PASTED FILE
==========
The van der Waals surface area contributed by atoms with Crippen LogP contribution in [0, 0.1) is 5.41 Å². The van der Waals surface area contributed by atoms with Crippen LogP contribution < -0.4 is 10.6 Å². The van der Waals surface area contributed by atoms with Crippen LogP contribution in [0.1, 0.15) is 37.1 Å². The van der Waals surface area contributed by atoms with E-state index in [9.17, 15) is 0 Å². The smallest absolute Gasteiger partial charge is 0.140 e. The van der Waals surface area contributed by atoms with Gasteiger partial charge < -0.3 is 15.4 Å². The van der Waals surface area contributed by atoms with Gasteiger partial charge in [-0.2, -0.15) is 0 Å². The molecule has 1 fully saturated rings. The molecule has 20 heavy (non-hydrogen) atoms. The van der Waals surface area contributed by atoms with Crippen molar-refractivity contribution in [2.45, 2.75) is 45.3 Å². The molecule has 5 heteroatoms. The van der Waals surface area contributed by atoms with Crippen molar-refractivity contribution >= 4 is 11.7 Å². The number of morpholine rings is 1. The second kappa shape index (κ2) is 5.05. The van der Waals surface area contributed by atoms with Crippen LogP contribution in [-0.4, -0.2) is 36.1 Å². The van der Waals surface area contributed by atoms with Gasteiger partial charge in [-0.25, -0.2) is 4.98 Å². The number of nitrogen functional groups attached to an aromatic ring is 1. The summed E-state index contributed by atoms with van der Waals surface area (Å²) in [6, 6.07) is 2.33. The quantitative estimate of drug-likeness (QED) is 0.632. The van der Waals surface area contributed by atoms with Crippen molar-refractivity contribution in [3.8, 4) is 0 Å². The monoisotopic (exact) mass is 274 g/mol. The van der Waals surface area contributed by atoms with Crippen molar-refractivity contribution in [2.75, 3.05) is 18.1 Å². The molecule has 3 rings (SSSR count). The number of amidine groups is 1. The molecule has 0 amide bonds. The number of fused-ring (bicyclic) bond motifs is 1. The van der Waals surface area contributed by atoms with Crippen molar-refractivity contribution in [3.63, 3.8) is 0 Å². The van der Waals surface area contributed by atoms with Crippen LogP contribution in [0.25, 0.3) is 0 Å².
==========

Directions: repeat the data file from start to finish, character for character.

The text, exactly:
The van der Waals surface area contributed by atoms with Crippen LogP contribution in [0, 0.1) is 5.41 Å². The van der Waals surface area contributed by atoms with Crippen LogP contribution < -0.4 is 10.6 Å². The van der Waals surface area contributed by atoms with Crippen LogP contribution in [0.1, 0.15) is 37.1 Å². The van der Waals surface area contributed by atoms with E-state index in [9.17, 15) is 0 Å². The smallest absolute Gasteiger partial charge is 0.140 e. The van der Waals surface area contributed by atoms with Gasteiger partial charge < -0.3 is 15.4 Å². The van der Waals surface area contributed by atoms with Gasteiger partial charge in [-0.2, -0.15) is 0 Å². The molecule has 1 fully saturated rings. The molecule has 20 heavy (non-hydrogen) atoms. The van der Waals surface area contributed by atoms with Crippen molar-refractivity contribution in [2.45, 2.75) is 45.3 Å². The molecule has 5 heteroatoms. The van der Waals surface area contributed by atoms with Crippen molar-refractivity contribution >= 4 is 11.7 Å². The number of morpholine rings is 1. The second kappa shape index (κ2) is 5.05. The van der Waals surface area contributed by atoms with Crippen LogP contribution in [-0.4, -0.2) is 36.1 Å². The van der Waals surface area contributed by atoms with Gasteiger partial charge in [-0.25, -0.2) is 4.98 Å². The number of nitrogen functional groups attached to an aromatic ring is 1. The summed E-state index contributed by atoms with van der Waals surface area (Å²) in [6, 6.07) is 2.33. The quantitative estimate of drug-likeness (QED) is 0.632. The van der Waals surface area contributed by atoms with Crippen molar-refractivity contribution in [3.8, 4) is 0 Å². The monoisotopic (exact) mass is 274 g/mol. The van der Waals surface area contributed by atoms with Crippen molar-refractivity contribution in [2.75, 3.05) is 18.1 Å². The molecule has 3 rings (SSSR count). The number of amidine groups is 1. The molecule has 0 amide bonds. The number of fused-ring (bicyclic) bond motifs is 1. The van der Waals surface area contributed by atoms with Crippen molar-refractivity contribution in [3.63, 3.8) is 0 Å². The van der Waals surface area contributed by atoms with Crippen LogP contribution in [0.25, 0.3) is 0 Å².